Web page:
Last weekend, in a fit of geeky indulgence, I went to the International Spring Postcard Show followed a few days later by a visit to the Walker Evans and the Picture Postcard show at the Met. The two were obviously related in that they both contained postcard collections, but there were deeper connections. Walker Evans seems to have been a dedicated, if not compulsive, collector. As we learned from Jeff Rosenheim's beautifully presented exhibit (and fabulous book), Evans cataloged his postcards in a detailed and meticulous way. One might have even found his cataloging obsessive until one went to the postcard fair at the New Yorker Hotel in midtown. Dear readers, if you have never been to a postcard fair, I have no words for the combination of library science and pure fetish that you will find there.
I have no doubt that there are millions of different postcards in the world. I have no doubt that collectors need those millions to be divided into sub-categories and sub-sub-categories. But I was astounded by how specific the dealers need to be in order to satisfy the surgically precise desires of their customers. The Evans show left no doubt about the quantity of main categories: geography, parades, cars, factories, hotels, rivers, mountains, medical, military, etc, etc. But I took a perverse pleasure in seeing categories I couldn't have imagined having their own sub-categories. For example: did you know that there are enough postcards of lunatic asylums that they merit their own section? Did you know that there are so many of them them that the "Asylum" section is broken down by state and country! "Excuse me, do have any postcards of Montana asylums? No, no, no, not South Dakota. I only collect Montana asylums".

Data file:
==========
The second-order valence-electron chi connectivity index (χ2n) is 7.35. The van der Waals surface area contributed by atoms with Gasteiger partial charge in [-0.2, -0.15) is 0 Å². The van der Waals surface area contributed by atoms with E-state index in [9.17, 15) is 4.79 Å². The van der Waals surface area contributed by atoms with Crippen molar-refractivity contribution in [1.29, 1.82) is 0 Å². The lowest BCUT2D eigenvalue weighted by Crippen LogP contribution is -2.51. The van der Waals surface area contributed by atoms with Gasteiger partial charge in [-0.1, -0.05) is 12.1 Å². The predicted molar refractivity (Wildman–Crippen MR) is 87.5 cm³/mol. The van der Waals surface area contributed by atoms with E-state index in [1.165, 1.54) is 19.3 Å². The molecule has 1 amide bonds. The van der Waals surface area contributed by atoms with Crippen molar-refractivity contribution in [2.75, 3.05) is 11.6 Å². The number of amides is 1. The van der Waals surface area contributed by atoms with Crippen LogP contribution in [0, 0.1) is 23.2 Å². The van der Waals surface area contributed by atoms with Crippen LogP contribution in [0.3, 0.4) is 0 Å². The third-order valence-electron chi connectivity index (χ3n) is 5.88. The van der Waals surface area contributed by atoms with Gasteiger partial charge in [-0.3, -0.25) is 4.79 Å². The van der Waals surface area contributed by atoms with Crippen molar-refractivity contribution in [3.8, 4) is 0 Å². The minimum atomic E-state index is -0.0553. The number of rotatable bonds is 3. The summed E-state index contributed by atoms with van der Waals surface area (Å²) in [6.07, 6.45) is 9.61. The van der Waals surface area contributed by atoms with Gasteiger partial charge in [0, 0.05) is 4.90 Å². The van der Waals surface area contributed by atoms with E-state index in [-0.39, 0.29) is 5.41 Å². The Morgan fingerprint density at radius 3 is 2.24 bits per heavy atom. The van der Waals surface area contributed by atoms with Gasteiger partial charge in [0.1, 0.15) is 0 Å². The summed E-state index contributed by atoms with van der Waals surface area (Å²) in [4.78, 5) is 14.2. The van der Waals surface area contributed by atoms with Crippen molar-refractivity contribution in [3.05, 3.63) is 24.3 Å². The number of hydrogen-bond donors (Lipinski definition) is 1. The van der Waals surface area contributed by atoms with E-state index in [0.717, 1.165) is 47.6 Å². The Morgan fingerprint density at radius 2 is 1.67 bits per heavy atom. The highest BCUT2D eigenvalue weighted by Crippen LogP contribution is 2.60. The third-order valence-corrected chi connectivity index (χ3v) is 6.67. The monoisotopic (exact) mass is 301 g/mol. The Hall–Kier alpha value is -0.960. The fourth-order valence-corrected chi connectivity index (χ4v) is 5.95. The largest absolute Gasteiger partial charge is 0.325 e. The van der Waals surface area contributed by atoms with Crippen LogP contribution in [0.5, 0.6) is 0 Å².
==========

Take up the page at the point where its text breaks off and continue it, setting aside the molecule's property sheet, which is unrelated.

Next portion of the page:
I have to say, it really did have a kind of sexual fetish kind of vibe. I mean, I think porn vendors and brothels are a few of the other commercial ventures where desire is so parsed out the nth degree. That being said, I am not immune. I went because I have my own little corner of fetishistic photo collecting: pictures of violinists. And sure enough, every vendor I approached asked me straight away what itch needed scratching. When I told them, they pointed me to music>instruments>strings>violins. Violins would always be next to guitars, banjos, harps, accordions, bands, winds, saxophones, etc, etc. I didn't have to waste my time with all those other boring instruments so I could bore right into my little neurocenter dopamine hit with violins. All around me, other collectors (obsessives?) were riffling at lightning speed through their own sub-sub-sub-category of pleasure looking for the contact high of a good find.
I have to say I had a great time. I had intended to spend 2 hours then head over to the New York Photo Festival in Brooklyn. The fair won out and I spent 4 plus hours and quite a few dollars. But even if you're not the obsessive photo geek I am, a visit to a fair like this is well worth the time. There are great examples of photography to be found (sometimes for like $3), an incredible view of a hidden part of society, and a glimpse of the lengths to which humans will go to try to organize the chaos of the world. Check it out.